Gender Equality Scheme


LCHS has a legal duty to promote gender equality.

 Gender Equality Scheme

The objectives of the Gender Equality Scheme are to:

  • ensure that a range of working policies and work patterns are available to all employees, with recognition given to the importance of work life balance and family/caring commitments for men and women;
  • formulate information, consultation and monitoring mechanisms which identify the different views, needs, experiences, health behaviour, health outcomes and access to services of women and men;
  • to design and deliver fair, accessible services which deliver real choice to both male and female patients and are responsive to their preferences and needs.


The Equal Pay Act 1970

This Act gives an individual a right to the same contractual pay and benefits as a person of the opposite sex in the same employment, where the man and the women are doing like work, or work related as equivalent under any analytical job evaluation study; or work that is proved to be of equal value.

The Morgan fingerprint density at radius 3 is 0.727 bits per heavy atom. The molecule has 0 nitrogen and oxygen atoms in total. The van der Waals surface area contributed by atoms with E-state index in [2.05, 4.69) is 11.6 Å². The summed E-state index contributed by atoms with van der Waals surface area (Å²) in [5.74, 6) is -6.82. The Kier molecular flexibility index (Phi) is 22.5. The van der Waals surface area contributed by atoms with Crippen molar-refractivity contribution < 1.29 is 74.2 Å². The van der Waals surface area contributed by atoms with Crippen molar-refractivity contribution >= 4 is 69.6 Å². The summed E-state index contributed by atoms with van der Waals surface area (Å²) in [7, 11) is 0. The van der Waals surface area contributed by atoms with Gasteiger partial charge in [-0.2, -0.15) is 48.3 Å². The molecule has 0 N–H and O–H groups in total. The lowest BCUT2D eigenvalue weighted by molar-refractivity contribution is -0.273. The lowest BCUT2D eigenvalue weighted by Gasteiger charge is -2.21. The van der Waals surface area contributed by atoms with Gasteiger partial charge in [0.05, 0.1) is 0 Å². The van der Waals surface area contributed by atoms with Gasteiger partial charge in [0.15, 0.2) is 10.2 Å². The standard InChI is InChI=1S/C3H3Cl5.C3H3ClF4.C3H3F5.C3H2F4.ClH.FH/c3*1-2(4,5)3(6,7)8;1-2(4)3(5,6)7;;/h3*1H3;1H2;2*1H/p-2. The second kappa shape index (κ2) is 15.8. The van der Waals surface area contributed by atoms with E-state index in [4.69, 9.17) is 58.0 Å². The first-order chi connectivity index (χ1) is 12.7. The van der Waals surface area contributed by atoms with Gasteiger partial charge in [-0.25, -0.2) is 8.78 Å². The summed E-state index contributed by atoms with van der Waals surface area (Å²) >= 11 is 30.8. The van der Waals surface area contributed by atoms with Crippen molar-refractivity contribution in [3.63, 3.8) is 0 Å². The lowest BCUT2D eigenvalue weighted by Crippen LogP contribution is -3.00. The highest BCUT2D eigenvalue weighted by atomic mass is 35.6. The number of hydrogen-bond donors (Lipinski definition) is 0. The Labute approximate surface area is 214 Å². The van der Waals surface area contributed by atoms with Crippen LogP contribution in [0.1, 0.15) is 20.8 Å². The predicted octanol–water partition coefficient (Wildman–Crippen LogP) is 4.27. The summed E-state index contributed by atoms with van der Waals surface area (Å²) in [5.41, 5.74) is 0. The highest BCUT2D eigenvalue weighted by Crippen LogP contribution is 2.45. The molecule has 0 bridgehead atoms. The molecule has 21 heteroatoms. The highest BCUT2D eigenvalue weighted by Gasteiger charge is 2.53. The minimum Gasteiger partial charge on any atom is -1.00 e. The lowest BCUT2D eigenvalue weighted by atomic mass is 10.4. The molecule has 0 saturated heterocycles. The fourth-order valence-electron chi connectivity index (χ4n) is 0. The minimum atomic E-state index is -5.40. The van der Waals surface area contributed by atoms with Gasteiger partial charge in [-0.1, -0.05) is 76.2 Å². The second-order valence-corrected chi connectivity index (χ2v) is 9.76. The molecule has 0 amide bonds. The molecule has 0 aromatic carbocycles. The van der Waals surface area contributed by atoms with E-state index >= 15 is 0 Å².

The Sex Discrimination Act 1975

This Act (which applies to women and men of any age, including children) prohibits sex discrimination against individuals in the areas of employment, education and in the provision of goods, facilities and services and in the disposal or management of premises.

Sex Discrimination (Gender Reassignment) Regulations 1999

These regulations are a measure to prevent discrimination against transsexual people on the grounds of sex in pay and treatment in employment and vocational training. They effectively insert into the Sex Discrimination Act a provision to extend the Act, insofar as it refers to employment and vocational training, to include discrimination on gender reassignment grounds.

The Gender Recognition Act 2004

The purpose of this Act is to provide transsexual people with legal recognition in their acquired gender. Legal recognition will follow from the issue of a full gender recognition certificate by a Gender Recognition Panel. In practical terms, legal recognition will have the effect that, for example, a male-to-female transsexual person will be legally recognised as a woman in English Law. On the issue of a full gender recognition certificate, the person will be entitled to a new birth certificate reflecting the acquired gender and will be able to marry someone of the opposite gender to his or her acquired gender.